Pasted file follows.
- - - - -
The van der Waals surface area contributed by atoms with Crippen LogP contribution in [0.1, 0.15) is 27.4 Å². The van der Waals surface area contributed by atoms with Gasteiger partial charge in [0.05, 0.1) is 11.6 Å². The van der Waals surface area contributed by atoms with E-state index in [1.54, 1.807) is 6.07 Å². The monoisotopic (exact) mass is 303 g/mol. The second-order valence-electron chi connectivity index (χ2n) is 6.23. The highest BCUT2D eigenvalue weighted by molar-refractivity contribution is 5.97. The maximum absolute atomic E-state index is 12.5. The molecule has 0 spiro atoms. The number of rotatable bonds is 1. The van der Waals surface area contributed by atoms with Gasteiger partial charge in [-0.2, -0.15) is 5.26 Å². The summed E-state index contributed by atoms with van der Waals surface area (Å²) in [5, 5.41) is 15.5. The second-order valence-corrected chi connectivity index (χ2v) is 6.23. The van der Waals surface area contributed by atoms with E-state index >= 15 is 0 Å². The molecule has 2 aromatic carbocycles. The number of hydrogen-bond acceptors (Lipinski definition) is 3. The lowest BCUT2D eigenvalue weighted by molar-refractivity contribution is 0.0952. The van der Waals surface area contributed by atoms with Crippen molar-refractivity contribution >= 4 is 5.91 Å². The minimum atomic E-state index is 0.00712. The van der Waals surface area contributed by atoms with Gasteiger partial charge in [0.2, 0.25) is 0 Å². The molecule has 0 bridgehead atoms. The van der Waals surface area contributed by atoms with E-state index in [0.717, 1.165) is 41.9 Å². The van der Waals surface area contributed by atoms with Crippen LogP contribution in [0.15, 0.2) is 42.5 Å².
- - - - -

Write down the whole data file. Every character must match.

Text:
The van der Waals surface area contributed by atoms with Crippen LogP contribution in [0.1, 0.15) is 27.4 Å². The van der Waals surface area contributed by atoms with Gasteiger partial charge in [0.05, 0.1) is 11.6 Å². The van der Waals surface area contributed by atoms with E-state index in [1.54, 1.807) is 6.07 Å². The monoisotopic (exact) mass is 303 g/mol. The second-order valence-electron chi connectivity index (χ2n) is 6.23. The highest BCUT2D eigenvalue weighted by molar-refractivity contribution is 5.97. The maximum absolute atomic E-state index is 12.5. The molecule has 0 spiro atoms. The number of rotatable bonds is 1. The van der Waals surface area contributed by atoms with Gasteiger partial charge in [-0.2, -0.15) is 5.26 Å². The summed E-state index contributed by atoms with van der Waals surface area (Å²) in [5, 5.41) is 15.5. The second-order valence-corrected chi connectivity index (χ2v) is 6.23. The van der Waals surface area contributed by atoms with E-state index >= 15 is 0 Å². The molecule has 2 aromatic carbocycles. The number of hydrogen-bond acceptors (Lipinski definition) is 3. The lowest BCUT2D eigenvalue weighted by molar-refractivity contribution is 0.0952. The van der Waals surface area contributed by atoms with Crippen molar-refractivity contribution >= 4 is 5.91 Å². The minimum atomic E-state index is 0.00712. The van der Waals surface area contributed by atoms with Gasteiger partial charge in [0.2, 0.25) is 0 Å². The molecule has 0 bridgehead atoms. The van der Waals surface area contributed by atoms with E-state index in [0.717, 1.165) is 41.9 Å². The van der Waals surface area contributed by atoms with Crippen LogP contribution in [0.15, 0.2) is 42.5 Å².